While sitemaps and user flows are related, the two are not interchangeable. As Dan Brown explains in Communicating Design, the differentiating factor is user behavior: site maps represent your content structure, while user flows show different ways of navigating through it to accomplish various tasks.

Sitemaps live up to their name — they are the maps on which the user flows are plotted.


The point of a sitemap is to improve a product’s information architecture.

A site’s IA should be as logical and self-evident as possible The larger the site, the more you need to create a sitemap so you can contain the complexity as much as possible.

The purpose of sitemaps — UXPin ebook
The purpose of sitemaps — UXPin ebook

Best practices

Traditionally, sitemaps are static. You want to show every single layer of the site (down to each subpage) with clear labels. The homepage sits near the top with the main navigation clearly illustrated. Every site is different, so there is no “magic number” of pages to include — that being said, always simplify when possible.

But because clients and stakeholders often question how people might progress through the site, we’ve found that clickable sitemaps are actually more helpful.

The clickable sitemap can either supplement or replace the static site map entirely. Either way, you won’t be doing any extra work since the clickable sitemap is essentially the “shell” of a low-fidelity prototype. Here’s a quick process we found helpful when using UXPin:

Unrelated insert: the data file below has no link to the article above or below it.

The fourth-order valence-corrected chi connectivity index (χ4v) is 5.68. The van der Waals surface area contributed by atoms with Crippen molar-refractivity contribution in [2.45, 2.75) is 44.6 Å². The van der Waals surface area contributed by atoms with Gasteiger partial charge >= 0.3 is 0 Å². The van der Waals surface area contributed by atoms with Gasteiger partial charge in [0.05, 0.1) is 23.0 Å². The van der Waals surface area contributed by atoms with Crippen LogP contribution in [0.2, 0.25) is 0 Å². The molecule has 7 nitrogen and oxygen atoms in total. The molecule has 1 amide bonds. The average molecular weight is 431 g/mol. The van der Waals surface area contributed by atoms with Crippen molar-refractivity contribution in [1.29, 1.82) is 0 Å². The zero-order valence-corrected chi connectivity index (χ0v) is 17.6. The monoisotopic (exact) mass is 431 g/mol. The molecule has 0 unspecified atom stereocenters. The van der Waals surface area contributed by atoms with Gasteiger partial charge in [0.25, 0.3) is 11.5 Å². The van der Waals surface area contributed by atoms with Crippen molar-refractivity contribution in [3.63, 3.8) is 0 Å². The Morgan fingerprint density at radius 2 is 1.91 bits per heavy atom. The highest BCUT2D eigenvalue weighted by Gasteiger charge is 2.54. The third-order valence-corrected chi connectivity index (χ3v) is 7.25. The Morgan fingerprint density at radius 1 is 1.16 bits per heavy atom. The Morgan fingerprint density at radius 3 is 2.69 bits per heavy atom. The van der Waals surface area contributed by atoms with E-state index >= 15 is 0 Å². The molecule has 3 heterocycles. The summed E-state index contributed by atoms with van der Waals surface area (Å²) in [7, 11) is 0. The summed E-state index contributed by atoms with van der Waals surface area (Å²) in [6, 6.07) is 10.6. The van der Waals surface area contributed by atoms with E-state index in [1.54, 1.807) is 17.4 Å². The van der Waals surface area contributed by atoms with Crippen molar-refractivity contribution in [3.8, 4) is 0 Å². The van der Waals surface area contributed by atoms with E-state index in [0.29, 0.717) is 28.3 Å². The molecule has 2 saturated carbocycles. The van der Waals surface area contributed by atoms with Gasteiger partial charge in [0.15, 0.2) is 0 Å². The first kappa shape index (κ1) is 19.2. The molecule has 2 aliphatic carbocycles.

• First create the primary navigation
  • For each item in the primary navigation, create a new page
  • On each page, draw boxes to represent all the clickable links. It’s best to arrange them in a visual hierarchy that makes sense.
  • For each link (like “Programs and Events” or “Advocacy Efforts” in the above screenshot), create a shell page.

Once you’re done, you’ve created a rough outline for multiple user flows. As design agency Barrel shows in this video tutorial, clickable sitemaps are fast ways to help others understand how the design might work.

Of course, don’t leave the users out of the process. Before you start sitemapping statically or interactively, make sure you conduct some card sorting. These simple test allows users to show you how they naturally categorize information so that your IA takes the path of least resistance.

In the same vein as sketches, paper prototypes allow for quick validation and iteration. Paper prototyping has been around since long before digital products even existed, but their practicality makes them still useful today, though with some modern tweaks.

Paper prototyping — UXPin ebook
Paper prototyping — UXPin ebook


Paper prototyping allows designers to test and/or share ideas without creating digital systems that might be scrapped later. Cheap to make and quick to create, paper prototypes are time-savers — it’s easier to throw out a prototype that took 15 minutes than one that took 5 hours.

Paper prototypes can also be a good team-building activity. The crafts aspect can be as fun as it is useful, especially if conducted as a group. Moreover, paper prototypes fulfill the role of actual documentation well — past prototypes can be readily examined and annotated.